Bary's twin brother Gary then told — with humor and joy that I know to be characteristic of the Eaglesons — tales of Bary's youth, and of his relationship to his family both as a boy and a man. Bary was not only a beloved brother and son, but a favorite uncle to his nieces and nephews. And Gary proved not only that there is a segment of the human genome which transmits an affinity for painfully bad (which is to say, deliciously bad) puns, but also that it is a dominant gene, one that afflicted not only Bary but most likely his entire family.
Then Bill Canney, a co-worker from Aspen Technology, used words like "patient," "exuberant," and "upbeat" while describing Bary's professional life and his close relationships with both colleagues and clients. On at least one occasion when Bary had made a house-call to help a client revamp some software, the client's personnel later confessed to having secretly switched Bary's coffee to decaf, just so the rest of them could keep up with his energy level.
So far there are over three dozen tributes to Bary posted on AspenTech's Advanced Control & Optimization User Group Forum: "A geek's geek and a fine friend," reads one, and I know he'd have laughed and embraced that description. "The ultimate 'Can Do' guy," says another post. A client's post is titled "A Brilliant Engineer, Loyal Colleague & Dear Friend." Yet another: "Rare combination of Brilliant Worker & Great Teacher." It seems, in short, that I'm far from the only person who has felt compelled, despite the shock, to try to write something to mark Bary's passing in some personal way. That we may feel ourselves inadequate scribes does not detract from how remarkable his inspiration was, such that it's provoked us all to try.
This portrait drawn by others fits together neatly with what we knew, but my family and I didn't know Bary Eagleson through exactly their same contexts. Instead, we knew him, through our kids, as the beloved and ever-involved father to his own kids. So, just as those who spoke at his funeral testified how Bary was a worthy and invaluable brother and son and colleague and friend, I add my own testimony. It comes both from first-hand observation over a very long time, and from the compelling inferential proof provided by his two fine sons, whom I have been privileged to observe grow into spectacular young men. And it is simply this:
Bary Eagleson was one heck of a dad. Ultimately, that is about as high praise as any man can hope for.
I very much wish now that I had known Bary even better — that I had made more effort to do that. It always seemed like there would surely be more time for that.
But there aren't any such guarantees, at least not in this world. My assumption was wrong, and that opportunity is gone.
I know the Eagleson family is much comforted by their faith. That is altogether fitting and proper. Their knowledge that they will be reunited with him in the next world certainly must be a greater and more lasting balm than any words that I or anyone else could write or say. Yet they surely cannot help but feel, as a gaping and unexpected hole in the fabric of their lives as lived in this world, the sudden absence of a husband and father whose youthful, dynamic presence we all took for granted.
Bary's sudden death was just a gob-smacker, the kind of stunning blow that you can't ever be prepared for. His life, lived very well but not long enough, is an inspiration, but his sudden death has knocked a whole bunch of people for a loop.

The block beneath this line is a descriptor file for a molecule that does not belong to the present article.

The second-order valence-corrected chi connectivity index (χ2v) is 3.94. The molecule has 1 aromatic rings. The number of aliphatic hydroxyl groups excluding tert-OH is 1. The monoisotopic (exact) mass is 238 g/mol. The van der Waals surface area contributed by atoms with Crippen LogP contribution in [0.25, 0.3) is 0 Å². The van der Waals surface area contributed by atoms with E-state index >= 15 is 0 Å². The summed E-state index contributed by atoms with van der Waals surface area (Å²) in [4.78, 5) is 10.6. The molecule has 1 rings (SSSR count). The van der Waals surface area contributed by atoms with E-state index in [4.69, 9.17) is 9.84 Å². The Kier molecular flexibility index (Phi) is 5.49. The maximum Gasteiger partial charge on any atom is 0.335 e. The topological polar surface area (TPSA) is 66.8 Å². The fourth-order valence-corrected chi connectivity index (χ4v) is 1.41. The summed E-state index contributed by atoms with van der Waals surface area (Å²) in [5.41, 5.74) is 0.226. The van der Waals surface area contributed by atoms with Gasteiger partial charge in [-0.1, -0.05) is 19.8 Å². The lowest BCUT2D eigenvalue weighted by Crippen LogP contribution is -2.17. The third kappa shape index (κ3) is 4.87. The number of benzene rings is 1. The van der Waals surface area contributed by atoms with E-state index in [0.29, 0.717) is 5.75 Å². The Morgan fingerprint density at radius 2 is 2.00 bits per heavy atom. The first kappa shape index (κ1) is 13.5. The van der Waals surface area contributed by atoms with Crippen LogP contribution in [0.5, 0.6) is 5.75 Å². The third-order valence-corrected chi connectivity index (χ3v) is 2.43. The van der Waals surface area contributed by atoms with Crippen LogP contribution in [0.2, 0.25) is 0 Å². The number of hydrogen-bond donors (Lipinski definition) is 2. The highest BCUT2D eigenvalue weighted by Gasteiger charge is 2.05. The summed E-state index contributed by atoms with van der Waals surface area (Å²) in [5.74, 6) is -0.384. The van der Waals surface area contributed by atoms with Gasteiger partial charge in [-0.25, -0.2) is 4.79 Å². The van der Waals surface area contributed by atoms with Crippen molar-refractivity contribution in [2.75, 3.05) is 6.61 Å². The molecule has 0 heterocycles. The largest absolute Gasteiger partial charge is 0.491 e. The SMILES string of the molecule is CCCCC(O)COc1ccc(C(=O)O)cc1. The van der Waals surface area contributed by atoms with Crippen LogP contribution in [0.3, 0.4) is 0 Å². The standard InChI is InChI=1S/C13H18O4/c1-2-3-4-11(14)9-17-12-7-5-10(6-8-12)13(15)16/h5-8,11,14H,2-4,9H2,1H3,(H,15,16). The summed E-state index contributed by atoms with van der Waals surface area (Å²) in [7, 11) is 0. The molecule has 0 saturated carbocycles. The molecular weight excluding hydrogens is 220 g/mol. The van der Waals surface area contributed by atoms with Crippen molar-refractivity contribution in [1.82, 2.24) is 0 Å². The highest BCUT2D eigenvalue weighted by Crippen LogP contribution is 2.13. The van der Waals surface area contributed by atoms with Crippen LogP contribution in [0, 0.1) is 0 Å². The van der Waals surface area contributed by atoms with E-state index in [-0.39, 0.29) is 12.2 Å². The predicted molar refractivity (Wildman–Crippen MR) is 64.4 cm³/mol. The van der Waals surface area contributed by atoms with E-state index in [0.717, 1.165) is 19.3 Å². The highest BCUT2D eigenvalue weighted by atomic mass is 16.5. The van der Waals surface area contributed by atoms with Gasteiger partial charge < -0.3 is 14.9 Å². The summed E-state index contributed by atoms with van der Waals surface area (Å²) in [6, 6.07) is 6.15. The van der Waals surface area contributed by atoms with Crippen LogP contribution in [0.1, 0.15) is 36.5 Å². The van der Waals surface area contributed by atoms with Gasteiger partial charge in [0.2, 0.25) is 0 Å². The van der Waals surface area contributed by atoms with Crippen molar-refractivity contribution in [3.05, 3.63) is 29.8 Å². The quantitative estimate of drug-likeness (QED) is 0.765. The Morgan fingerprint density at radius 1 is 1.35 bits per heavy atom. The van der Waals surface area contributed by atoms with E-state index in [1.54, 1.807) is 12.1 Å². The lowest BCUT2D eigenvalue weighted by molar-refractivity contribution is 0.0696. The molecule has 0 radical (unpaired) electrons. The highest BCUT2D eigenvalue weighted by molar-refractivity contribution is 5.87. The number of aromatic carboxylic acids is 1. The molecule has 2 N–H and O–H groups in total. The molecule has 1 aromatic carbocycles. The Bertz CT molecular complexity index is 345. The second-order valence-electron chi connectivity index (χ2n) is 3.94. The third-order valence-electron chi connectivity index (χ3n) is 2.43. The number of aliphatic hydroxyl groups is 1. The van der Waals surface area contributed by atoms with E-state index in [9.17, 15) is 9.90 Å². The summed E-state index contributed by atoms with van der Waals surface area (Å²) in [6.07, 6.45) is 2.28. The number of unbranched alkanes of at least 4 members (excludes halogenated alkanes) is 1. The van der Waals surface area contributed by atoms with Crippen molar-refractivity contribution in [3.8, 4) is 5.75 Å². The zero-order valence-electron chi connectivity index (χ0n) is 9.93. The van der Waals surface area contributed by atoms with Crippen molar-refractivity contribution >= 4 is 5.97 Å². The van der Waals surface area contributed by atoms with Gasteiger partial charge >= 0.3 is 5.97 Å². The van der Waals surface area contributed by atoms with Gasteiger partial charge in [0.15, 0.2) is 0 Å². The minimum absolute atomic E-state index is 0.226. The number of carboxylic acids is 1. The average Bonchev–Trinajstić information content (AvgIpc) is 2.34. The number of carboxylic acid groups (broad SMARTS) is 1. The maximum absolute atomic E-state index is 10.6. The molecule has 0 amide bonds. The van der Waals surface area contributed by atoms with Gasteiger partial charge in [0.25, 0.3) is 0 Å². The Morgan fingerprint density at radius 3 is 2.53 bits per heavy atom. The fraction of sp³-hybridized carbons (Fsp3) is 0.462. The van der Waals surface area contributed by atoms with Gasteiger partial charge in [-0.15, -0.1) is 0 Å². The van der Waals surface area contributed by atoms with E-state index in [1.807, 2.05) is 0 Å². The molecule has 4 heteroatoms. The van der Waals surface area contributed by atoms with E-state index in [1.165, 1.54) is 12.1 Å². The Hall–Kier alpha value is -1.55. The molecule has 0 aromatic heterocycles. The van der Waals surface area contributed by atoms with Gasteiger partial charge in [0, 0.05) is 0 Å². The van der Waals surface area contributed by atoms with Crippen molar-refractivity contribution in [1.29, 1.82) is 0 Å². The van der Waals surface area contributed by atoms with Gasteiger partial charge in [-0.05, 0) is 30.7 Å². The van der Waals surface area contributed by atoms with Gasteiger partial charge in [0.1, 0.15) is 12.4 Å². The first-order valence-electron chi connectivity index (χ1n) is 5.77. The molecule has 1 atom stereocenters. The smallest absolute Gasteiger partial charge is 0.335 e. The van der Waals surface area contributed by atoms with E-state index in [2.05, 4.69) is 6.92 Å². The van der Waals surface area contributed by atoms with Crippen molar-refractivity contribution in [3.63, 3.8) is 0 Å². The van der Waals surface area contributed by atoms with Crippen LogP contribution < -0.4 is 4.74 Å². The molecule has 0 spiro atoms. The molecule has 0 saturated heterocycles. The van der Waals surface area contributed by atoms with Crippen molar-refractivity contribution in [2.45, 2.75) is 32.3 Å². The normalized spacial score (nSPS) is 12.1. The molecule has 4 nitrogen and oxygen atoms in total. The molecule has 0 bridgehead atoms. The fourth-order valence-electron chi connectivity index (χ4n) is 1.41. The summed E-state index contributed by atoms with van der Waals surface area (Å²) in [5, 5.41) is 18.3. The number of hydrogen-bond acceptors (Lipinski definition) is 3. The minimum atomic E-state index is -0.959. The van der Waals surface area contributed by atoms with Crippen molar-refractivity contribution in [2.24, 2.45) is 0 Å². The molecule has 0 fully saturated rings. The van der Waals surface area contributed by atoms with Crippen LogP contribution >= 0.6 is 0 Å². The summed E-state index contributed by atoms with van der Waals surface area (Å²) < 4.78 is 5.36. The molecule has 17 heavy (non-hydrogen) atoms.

Two weeks later, I'm gradually concluding that yet another way in which Bary's life was valuable was displayed, paradoxically, by his sudden death: We're each one of us, and each one of our cherished friends and loved ones, never more than an unexpectedly burst blood vessel away from death. That's part of the package deal we know and experience as "life." And if we let that important fact slip our minds, we'll likely fail to make the most of what we have of it.
Thank you, Bary, for your sacrifice to help remind me, and so many others who your life touched, of that rough, unpleasant, and invaluable lesson.
We miss him. We mourn him. Guinn, Christopher, and Jonathan — when you read this, use it as a reminder that Jeanne, Kevin, Sarah, Adam, Molly, and I all love you, and we cherish your presence in our lives. May God bless you and keep you. You'll always be in my prayers.
Other weblog posts, if any, whose authors have linked to In memoriam: Bary Edward Eagleson (11/20/56 to 7/15/08) and sent a trackback ping are listed here:
(1) Joanna made the following comment | Jul 30, 2008 11:17:17 PM | Permalink
(2) DRJ made the following comment | Jul 31, 2008 9:27:41 PM | Permalink
He was too young and I think that makes the void he leaves here on earth that much bigger.
(3) Rhonda made the following comment | Aug 2, 2008 2:44:07 AM | Permalink
I was a classmate of Bary's at Rice, part of a group of friends that spent much time together in our early days at Rice. I remember how smitten he was with Guinn - there was never anyone else. One of our friends (who was in Lithuania at the item) forwarded an email that he had received regarding Bary's death. It was such a shock when I opened that email on Friday morning at 9 am; I felt compelled to attend his funeral to pay my respects. Three hours later, I was on a plane from California to Houston, and managed to become part of that standing room only crowd. As you note in your post, Bary and Gary share the genome for bad puns (and humor). I had not seen Bary in many years, but I had thought of him and Gary often. I can see from your blog that Bary was still the same Bary that we all knew in those days at Rice. His death has had a great impact on me and all of his old Rice friends - We all miss him and mourn his death. As I read about his life after Rice, I can see (as I would expect) that it was a life well lived.